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Feds Promise Faster Action, Transparency in Laptop Searches

Yesterday, the Department of Homeland Security promised to introduce reforms to its practice of searching laptops at U.S. Customs checkpoints, reports the Wall Street Journal. At present, policy allows checkpoint agents to randomly search the electronic devices of anyone passing through customs -- U.S. citizen or no -- without probable cause, or the traveler's permission.

Powerful entities like Wisconsin's Democratic Senator Russell Feingold and the American Civil Liberties Union (ACLU) have both voiced concerns with the policy, pushing for measures that would better protect civil liberties and ensure government accountability. Of the changes in policy, Homeland Security Secretary Janet Napolitano told the Wall Street Journal that the government would begin to better document gadget searches and seizures, and return said gadgets more quickly to travelers. According to the policy changes, border agents will be able to hold devices for five days, while Immigration and Customs Enforcement employees will be able to do so for up to 30. Still, investigating agents will require neither a traveler's permission nor probable cause.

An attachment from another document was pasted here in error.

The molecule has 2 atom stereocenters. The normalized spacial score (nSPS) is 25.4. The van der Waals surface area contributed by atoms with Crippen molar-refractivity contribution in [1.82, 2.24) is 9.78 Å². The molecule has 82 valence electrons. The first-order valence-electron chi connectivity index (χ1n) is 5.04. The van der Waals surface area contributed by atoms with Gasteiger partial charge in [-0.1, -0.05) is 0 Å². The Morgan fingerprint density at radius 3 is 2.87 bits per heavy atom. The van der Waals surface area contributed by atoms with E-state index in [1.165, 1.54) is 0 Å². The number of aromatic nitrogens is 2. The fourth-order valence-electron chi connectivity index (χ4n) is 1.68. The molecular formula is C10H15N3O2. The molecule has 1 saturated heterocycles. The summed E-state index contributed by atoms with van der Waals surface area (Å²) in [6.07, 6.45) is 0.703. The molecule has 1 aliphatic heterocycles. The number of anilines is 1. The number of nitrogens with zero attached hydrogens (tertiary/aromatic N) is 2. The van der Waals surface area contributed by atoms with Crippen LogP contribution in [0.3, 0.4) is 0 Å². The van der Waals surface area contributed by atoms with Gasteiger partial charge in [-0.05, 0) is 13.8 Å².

While Feingold seems content with the changes, the ACLU is not. On behalf of the organization, ACLU counsel Chris Calabrese told the Journal, "We are still talking about the searches of everyone's laptops without standards." It should be noted that, as invasive as all this might sound, such searches and seizures are rare (if you take the government's word for it, at least). The Feds claimed yesterday that -- from Oct. 1, 2008 up to a couple weeks ago -- only 1,000 laptops were taken from the hands of the 221 million travelers that passed through. Of those, officials said, only 46 were given in-depth inspections. [From: Wall Street Journal]

Tags: aclu, customs, government, homeland security, HomelandSecurity, laptop, privacy, top